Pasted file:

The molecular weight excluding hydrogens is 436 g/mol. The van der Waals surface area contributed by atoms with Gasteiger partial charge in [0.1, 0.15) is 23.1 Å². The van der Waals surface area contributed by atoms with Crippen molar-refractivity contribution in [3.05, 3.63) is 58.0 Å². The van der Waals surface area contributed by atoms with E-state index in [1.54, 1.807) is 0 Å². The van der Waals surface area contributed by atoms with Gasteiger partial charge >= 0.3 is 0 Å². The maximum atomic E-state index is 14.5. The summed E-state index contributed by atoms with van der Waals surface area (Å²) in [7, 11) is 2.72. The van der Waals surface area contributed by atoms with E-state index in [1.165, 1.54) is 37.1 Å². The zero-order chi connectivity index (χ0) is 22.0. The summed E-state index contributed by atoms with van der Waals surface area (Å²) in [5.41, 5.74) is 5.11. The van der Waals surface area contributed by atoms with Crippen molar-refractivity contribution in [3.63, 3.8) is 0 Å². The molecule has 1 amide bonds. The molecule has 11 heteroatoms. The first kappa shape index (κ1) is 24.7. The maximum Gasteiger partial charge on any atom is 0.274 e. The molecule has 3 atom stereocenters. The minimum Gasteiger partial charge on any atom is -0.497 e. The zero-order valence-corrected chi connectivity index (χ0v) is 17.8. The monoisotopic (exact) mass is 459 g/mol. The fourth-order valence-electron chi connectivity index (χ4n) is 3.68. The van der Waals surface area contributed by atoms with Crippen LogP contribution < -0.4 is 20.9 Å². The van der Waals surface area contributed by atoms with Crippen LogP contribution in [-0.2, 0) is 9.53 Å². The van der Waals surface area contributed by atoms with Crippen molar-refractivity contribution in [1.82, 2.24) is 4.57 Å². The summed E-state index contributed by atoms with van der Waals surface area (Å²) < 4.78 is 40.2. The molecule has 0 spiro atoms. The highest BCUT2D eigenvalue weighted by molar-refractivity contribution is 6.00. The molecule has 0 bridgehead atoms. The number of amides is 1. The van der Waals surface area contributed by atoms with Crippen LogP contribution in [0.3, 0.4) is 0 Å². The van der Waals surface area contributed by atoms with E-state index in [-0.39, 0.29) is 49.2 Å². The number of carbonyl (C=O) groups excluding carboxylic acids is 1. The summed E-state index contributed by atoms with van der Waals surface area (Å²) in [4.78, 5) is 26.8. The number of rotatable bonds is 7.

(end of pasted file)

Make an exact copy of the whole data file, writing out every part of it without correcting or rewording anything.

The molecular weight excluding hydrogens is 436 g/mol. The van der Waals surface area contributed by atoms with Gasteiger partial charge in [0.1, 0.15) is 23.1 Å². The van der Waals surface area contributed by atoms with Crippen molar-refractivity contribution in [3.05, 3.63) is 58.0 Å². The van der Waals surface area contributed by atoms with E-state index in [1.54, 1.807) is 0 Å². The van der Waals surface area contributed by atoms with Gasteiger partial charge >= 0.3 is 0 Å². The maximum atomic E-state index is 14.5. The summed E-state index contributed by atoms with van der Waals surface area (Å²) in [7, 11) is 2.72. The van der Waals surface area contributed by atoms with E-state index in [1.165, 1.54) is 37.1 Å². The zero-order chi connectivity index (χ0) is 22.0. The summed E-state index contributed by atoms with van der Waals surface area (Å²) in [5.41, 5.74) is 5.11. The van der Waals surface area contributed by atoms with Crippen molar-refractivity contribution in [3.63, 3.8) is 0 Å². The molecule has 1 amide bonds. The molecule has 11 heteroatoms. The first kappa shape index (κ1) is 24.7. The maximum Gasteiger partial charge on any atom is 0.274 e. The molecule has 3 atom stereocenters. The minimum Gasteiger partial charge on any atom is -0.497 e. The zero-order valence-corrected chi connectivity index (χ0v) is 17.8. The monoisotopic (exact) mass is 459 g/mol. The fourth-order valence-electron chi connectivity index (χ4n) is 3.68. The van der Waals surface area contributed by atoms with Crippen LogP contribution < -0.4 is 20.9 Å². The van der Waals surface area contributed by atoms with Crippen LogP contribution in [-0.2, 0) is 9.53 Å². The van der Waals surface area contributed by atoms with Crippen molar-refractivity contribution in [1.82, 2.24) is 4.57 Å². The summed E-state index contributed by atoms with van der Waals surface area (Å²) < 4.78 is 40.2. The molecule has 0 spiro atoms. The highest BCUT2D eigenvalue weighted by molar-refractivity contribution is 6.00. The molecule has 0 bridgehead atoms. The number of amides is 1. The van der Waals surface area contributed by atoms with Crippen LogP contribution in [0.3, 0.4) is 0 Å². The van der Waals surface area contributed by atoms with E-state index in [-0.39, 0.29) is 49.2 Å². The number of carbonyl (C=O) groups excluding carboxylic acids is 1. The summed E-state index contributed by atoms with van der Waals surface area (Å²) in [4.78, 5) is 26.8. The number of rotatable bonds is 7.